ADELAIDE’s Vietnamese farmers will soon be equipped with bilingual information sheets and videos to help their understanding about water consumption, thanks to a Community Natural Resource Management Action Grant.
With 70 per cent of the Vietnamese farmers relying on the Vietnamese language to understand protocols and information, the VFA will implement the new material this month, aiming to sustain water management resources.
VFA executive assistant Ly Le said the project was first discussed nine months ago after a number of farmers were fined for excessive water usage.
“We realised there is a lack of communication (about water) and we want our farmers to be able to come and ask questions if they do not understand anything about water usage,” Mr Le said.
“Even though a lot of the farmers don’t speak English very well, they understand that the environment is very important and biosecurity is very important, and those two elements help sustain businesses.”
Mr Le said the association planned to collaborate with Mount Lofty and Adelaide Hills NRM to deliver the content to farmers, and members of the community who were not sure about water allocations were welcome to attend.
He said on average, the Vietnamese farmers paid about $10,000 to $15,000 for irrigation water annually, depending on the number of greenhouses they had in operation, but sometimes resorted to using mains water if there were not adequate water supplies.
They will look at how to read water meters, the benefits of water licence transfers, licensing agreements and how to avoid penalties.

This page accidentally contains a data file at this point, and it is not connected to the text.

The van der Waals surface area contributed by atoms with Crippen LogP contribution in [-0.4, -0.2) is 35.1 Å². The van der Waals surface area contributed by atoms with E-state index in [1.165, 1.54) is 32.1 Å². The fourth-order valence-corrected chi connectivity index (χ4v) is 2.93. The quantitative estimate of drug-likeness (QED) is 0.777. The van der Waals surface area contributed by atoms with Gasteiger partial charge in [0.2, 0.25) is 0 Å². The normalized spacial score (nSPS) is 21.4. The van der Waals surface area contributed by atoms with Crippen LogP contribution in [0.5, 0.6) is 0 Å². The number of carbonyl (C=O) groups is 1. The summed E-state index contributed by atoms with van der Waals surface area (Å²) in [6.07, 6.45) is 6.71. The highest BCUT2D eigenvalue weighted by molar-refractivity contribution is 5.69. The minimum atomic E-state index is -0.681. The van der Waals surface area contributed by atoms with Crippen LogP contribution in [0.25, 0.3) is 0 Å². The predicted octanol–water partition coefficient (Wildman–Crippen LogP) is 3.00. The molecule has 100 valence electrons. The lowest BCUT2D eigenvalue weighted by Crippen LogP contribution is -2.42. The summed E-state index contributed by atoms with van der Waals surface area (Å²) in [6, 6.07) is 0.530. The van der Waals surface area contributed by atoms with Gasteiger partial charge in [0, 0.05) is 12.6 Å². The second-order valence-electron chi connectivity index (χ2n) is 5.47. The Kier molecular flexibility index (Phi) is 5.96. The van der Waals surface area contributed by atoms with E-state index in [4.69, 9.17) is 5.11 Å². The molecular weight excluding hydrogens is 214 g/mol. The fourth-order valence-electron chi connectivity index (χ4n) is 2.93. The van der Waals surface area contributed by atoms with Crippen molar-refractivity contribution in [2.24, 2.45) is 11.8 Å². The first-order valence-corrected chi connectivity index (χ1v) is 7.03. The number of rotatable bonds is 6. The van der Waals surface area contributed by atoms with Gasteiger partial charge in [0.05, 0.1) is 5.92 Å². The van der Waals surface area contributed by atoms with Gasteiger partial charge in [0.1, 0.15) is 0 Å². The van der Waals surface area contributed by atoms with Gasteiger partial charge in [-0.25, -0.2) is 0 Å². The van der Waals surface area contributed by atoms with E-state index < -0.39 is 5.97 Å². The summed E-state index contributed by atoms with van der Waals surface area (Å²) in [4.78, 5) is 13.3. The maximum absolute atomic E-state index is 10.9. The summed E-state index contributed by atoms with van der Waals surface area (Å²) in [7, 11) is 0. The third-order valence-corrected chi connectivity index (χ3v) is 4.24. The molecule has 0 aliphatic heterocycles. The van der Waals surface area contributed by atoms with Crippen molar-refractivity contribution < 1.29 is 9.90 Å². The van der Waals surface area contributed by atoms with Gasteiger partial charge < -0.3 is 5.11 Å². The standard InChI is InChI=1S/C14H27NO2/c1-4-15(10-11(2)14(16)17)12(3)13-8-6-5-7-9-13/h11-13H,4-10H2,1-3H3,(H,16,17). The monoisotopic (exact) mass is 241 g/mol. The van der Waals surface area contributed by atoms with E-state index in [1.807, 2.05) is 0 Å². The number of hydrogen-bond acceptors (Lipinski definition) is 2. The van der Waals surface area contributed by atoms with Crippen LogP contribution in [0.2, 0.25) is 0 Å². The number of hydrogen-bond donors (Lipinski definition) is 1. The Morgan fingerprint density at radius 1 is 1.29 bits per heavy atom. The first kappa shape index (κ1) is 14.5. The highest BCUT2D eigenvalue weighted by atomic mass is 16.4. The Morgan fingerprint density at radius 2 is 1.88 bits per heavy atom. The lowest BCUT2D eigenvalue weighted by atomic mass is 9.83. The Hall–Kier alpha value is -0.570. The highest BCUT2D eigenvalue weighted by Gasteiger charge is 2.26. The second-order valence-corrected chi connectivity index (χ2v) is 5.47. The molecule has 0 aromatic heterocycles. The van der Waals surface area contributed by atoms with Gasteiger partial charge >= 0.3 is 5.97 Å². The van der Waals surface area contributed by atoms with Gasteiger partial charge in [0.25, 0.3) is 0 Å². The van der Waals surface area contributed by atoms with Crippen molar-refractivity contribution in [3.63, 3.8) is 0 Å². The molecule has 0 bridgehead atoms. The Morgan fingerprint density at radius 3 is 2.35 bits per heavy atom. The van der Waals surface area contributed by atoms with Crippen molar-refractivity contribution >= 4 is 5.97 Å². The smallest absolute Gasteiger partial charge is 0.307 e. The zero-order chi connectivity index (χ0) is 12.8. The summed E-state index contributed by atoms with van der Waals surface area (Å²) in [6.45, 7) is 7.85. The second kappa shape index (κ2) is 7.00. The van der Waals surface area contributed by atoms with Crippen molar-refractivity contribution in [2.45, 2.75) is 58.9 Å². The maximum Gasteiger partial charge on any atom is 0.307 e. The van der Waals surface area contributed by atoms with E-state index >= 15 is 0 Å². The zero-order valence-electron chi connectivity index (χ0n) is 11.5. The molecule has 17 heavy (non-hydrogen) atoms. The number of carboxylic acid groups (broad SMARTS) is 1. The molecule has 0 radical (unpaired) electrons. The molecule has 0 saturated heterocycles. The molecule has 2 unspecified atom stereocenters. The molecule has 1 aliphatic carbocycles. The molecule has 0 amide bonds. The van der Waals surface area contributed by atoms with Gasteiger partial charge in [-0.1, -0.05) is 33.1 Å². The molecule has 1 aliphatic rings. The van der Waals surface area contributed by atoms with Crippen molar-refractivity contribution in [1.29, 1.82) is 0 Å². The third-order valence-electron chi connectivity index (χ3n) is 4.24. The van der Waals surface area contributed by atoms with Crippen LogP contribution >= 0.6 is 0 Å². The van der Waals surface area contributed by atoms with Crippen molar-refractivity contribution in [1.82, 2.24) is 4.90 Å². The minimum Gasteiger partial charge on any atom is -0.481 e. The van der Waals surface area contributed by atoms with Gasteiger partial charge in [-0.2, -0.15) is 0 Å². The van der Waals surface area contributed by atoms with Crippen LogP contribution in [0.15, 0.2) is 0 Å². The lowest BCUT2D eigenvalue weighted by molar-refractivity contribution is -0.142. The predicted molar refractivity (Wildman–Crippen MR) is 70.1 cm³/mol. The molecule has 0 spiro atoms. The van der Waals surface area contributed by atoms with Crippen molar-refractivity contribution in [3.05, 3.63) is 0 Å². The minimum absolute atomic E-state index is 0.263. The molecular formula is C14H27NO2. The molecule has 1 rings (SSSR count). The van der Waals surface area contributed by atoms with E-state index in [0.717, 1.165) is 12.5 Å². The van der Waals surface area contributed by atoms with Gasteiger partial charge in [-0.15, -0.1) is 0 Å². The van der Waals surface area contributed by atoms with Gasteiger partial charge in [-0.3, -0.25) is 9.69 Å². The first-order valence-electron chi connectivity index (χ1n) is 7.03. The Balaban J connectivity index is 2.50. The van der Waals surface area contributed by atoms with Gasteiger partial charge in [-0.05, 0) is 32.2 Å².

The association plans to create videos, filmed in Vietnamese by the farmers, so any new farmers relocating to the area or starting a business could understand water usage from day one in their own language.
The VFA has a workforce of about 5000 people, operating across 1000 farms in Adelaide’s northern suburbs.
Each year, the farmers produce about 80 per cent of SA’s continental cucumbers, along with tomatoes, eggplants, herbs and flowers.
Some farms are a fraction of a hectare, but others utilise upwards of 15 greenhouses to grow fresh produce.
The VFA – a not-for-profit organisation – was one of 25 community groups that shared nearly $110,000 of funding for projects to enhance and protect their local environment.
NRM AMLR district manager Tony Fox said the VFA project would bring significant benefits to farmers by improving farm productivity and reducing grower costs.
“It will also provide sustainability of the Northern Adelaide Plains’ groundwater resource and reducing impact on soil conditions,” he said. “Groundwater is the major source of water for irrigation on the NAP.”
Irrigation knowledge is crucial
LOCATED in Penfield Gardens, Dung Huynh grows 20,000 kilograms of Truss tomatoes a year under the Vietnamese Farmers Association.
He uses a combination of bore water and recycled water from the Bolivar wastewater treatment plant, pumping about 13 megalitres each year onto his one-hectare property.
But last season, Mr Huynh was issued a fine for exceeding his bore water allowance limit.
Mr Huynh welcomed the funding from the Community Natural Resource Management Action Grants and said if the farmers could further understand water entitlements and prices, it would help them cut back on unexpected costs as well as helping the environment.
“It is an excellent idea if we can make the project for everyone and then the price of water will be lower and be available to all farmers,” he said.
VFA executive assistant Ly Le said the project would allow farmers to take their horticulture businesses to the next level.